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Breaking the Silence: Save Bayelsa Local Government Council

By Fortune Alfred
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“Currently the Education sector is one area the Governor Seriake Dickson Administration seems to be most proud of, in terms of its achievements. The government has built schools and renovated others. It has established brand new Educational institutions like the International Institute of Tourism and Hospitality, Yenagoa, University of Africa, Toru-Orua and the Ijaw National Academy. While I comment the government for these and its other efforts, I am of the few that all these would be wasted efforts as long as our Primary education system remains in shambles.”

For a while now I have stayed out of discussing Public Policy in Bayelsa State because I said to myself: "What the hell, why waste more time when all you have said over the years haven't made any real difference?"

The thought that I have been wasting two of my most valued assets, namely: 1. My Time; and 2. My Words; bade me stay off lifting up any heavy topics.

Nonetheless, I have to break my silence today because it has become clear to me that I cannot rely on others to say the things I am supposed to say mainly because very few people in this world can view things from my perspective until I reveal what I am actually thinking. Having laid the background, now let's go into my main reason for writing today, namely the State of the Local Government Councils in Bayelsa State and the plight of their workers and citizens.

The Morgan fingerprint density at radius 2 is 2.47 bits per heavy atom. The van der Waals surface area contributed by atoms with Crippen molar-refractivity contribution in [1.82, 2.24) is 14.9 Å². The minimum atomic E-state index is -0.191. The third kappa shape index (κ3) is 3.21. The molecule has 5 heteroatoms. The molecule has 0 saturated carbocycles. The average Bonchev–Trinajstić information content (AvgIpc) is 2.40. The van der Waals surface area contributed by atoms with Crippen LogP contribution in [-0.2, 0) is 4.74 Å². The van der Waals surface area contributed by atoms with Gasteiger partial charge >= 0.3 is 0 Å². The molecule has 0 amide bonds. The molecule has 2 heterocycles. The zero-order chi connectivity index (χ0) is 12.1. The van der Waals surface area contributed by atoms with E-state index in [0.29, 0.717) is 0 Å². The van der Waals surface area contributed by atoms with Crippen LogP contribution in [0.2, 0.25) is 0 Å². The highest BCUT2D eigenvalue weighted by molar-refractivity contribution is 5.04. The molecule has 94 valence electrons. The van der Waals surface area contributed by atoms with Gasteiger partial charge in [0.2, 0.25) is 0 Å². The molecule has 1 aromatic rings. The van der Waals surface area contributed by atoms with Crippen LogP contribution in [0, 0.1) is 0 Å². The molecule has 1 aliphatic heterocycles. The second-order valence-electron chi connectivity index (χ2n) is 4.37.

From my estimation, more than 90% of Bayelsans live in the Local Government Councils. I can very well say 100% giving that even those who reside in the State Capital, Yenagoa, live in Yenagoa Local Government Area. Still allow me to work with my modest estimate of 90% with a view at distinguishing between the domain of the State Government and the Local Government Councils that are the focus of this piece today.

Bayelsa is mostly rural with most of what could be termed urban life concentrated in Yenagoa. So in essence, the vast majority of the citizens live within the domains of the Local Government Councils. So when the Local Government Councils fail, a vast majority of the citizens suffer.

For a long while now, despite receiving Monthly federally Distributed Statutory Allocations, the Local Government Councils in Bayelsa State have been unable to meet their basic financial obligations. Many (if not all of them) owe their workers many months Salary.

The main effective of the foregoing is that essential public goods suffer a great deal.

I will illustrate this below with two sectors of the Local Governments that are currently suffering due to the inability of the Councils to pay their workers, viz: Primary Education and Primary Healthcare.